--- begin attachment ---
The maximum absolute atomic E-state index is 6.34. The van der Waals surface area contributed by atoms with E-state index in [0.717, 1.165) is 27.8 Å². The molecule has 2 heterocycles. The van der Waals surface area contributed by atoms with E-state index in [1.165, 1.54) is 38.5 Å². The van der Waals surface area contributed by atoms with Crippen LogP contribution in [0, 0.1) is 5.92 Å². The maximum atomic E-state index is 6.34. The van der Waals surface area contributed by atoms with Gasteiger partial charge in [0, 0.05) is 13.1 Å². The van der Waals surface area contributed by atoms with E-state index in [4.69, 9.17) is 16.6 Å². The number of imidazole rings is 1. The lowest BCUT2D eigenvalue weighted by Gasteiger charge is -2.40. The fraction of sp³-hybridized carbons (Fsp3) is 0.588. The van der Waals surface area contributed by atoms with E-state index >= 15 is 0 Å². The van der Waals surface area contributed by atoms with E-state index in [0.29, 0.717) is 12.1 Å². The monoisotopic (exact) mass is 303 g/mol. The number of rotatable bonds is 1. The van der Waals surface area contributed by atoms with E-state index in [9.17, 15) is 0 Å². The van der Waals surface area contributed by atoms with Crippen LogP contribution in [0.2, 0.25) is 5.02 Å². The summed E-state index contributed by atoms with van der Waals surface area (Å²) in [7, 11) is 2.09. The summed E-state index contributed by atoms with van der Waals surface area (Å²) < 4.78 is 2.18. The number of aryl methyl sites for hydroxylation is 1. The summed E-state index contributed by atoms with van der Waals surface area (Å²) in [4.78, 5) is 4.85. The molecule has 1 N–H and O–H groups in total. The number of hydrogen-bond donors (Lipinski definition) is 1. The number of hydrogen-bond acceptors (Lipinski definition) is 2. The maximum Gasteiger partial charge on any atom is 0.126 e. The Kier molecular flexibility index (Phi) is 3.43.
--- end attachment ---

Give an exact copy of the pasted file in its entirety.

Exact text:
The maximum absolute atomic E-state index is 6.34. The van der Waals surface area contributed by atoms with E-state index in [0.717, 1.165) is 27.8 Å². The molecule has 2 heterocycles. The van der Waals surface area contributed by atoms with E-state index in [1.165, 1.54) is 38.5 Å². The van der Waals surface area contributed by atoms with Crippen LogP contribution in [0, 0.1) is 5.92 Å². The maximum atomic E-state index is 6.34. The van der Waals surface area contributed by atoms with Gasteiger partial charge in [0, 0.05) is 13.1 Å². The van der Waals surface area contributed by atoms with E-state index in [4.69, 9.17) is 16.6 Å². The number of imidazole rings is 1. The lowest BCUT2D eigenvalue weighted by Gasteiger charge is -2.40. The fraction of sp³-hybridized carbons (Fsp3) is 0.588. The van der Waals surface area contributed by atoms with E-state index >= 15 is 0 Å². The van der Waals surface area contributed by atoms with E-state index in [0.29, 0.717) is 12.1 Å². The monoisotopic (exact) mass is 303 g/mol. The number of rotatable bonds is 1. The van der Waals surface area contributed by atoms with E-state index in [9.17, 15) is 0 Å². The van der Waals surface area contributed by atoms with Crippen LogP contribution in [0.2, 0.25) is 5.02 Å². The summed E-state index contributed by atoms with van der Waals surface area (Å²) in [7, 11) is 2.09. The summed E-state index contributed by atoms with van der Waals surface area (Å²) < 4.78 is 2.18. The number of aryl methyl sites for hydroxylation is 1. The summed E-state index contributed by atoms with van der Waals surface area (Å²) in [4.78, 5) is 4.85. The molecule has 1 N–H and O–H groups in total. The number of hydrogen-bond donors (Lipinski definition) is 1. The number of hydrogen-bond acceptors (Lipinski definition) is 2. The maximum Gasteiger partial charge on any atom is 0.126 e. The Kier molecular flexibility index (Phi) is 3.43.